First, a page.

6. Save Early...and Often: Saving aggressively early can mean having to save less later (when you can least afford it). Given that you are likely to work 30+ years and in those years you have to create enough wealth to support you during your last 30+ years, starting early is key to take advantage of the ‘miracle of compounding.’ If you start saving 15% of all income sources when you are 21, you will likely be on the path to creating the requisite retirement portfolio. For each decade you wait, add 10%. So, if you haven’t started saving by the time you are 41, you’d need to save 35% of your income – at a time, when you will have the expense of high school/college kids and all the associated costs of cars/school/extras. We have yet to see anyone be able to save that much at that age.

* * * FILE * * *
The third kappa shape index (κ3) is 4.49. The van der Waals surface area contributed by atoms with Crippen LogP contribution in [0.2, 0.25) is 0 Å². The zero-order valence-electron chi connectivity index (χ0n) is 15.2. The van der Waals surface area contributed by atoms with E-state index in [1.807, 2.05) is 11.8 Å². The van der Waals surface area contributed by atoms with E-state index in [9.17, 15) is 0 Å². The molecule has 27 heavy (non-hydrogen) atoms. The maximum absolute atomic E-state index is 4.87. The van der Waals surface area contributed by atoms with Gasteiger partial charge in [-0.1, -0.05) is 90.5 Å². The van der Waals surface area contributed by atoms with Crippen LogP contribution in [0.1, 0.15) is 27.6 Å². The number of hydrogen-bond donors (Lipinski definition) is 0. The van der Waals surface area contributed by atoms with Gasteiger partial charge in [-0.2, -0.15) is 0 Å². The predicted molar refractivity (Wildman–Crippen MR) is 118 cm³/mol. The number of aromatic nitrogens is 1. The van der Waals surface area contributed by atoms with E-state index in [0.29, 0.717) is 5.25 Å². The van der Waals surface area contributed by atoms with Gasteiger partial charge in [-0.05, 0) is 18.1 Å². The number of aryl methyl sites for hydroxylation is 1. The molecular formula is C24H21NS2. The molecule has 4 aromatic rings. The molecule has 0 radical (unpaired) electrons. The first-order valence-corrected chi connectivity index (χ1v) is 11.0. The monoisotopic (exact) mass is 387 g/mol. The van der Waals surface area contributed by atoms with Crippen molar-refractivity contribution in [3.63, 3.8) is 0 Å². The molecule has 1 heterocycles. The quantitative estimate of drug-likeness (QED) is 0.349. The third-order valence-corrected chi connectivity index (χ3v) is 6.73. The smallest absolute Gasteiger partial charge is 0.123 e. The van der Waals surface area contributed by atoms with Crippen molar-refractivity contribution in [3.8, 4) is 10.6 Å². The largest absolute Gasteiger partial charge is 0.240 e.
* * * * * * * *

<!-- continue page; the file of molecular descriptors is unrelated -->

7. Honestly Evaluate Needs vs. Wants: Good advertisers can make you ‘NEED’ things you never knew you needed before you saw the ad. Whether it’s through social media, streaming ads on your search engine, or glossy ads in Conde Nast, the advertising gurus continue to re-invent ways to keep the money flowing, prompting consumers to live in a constant state of discomfort and unrest, slightly dissatisfied with what they have, and unclear about how to discern needs from wants. Before making a purchase, ask yourself – Is this something I need? If not, is it something I want more than I need to save for my planned goals? Be vigilant about this early on; the rewards can be tremendous. Again, there will be times you stray, but get back on course quickly. Set SMART financial goals…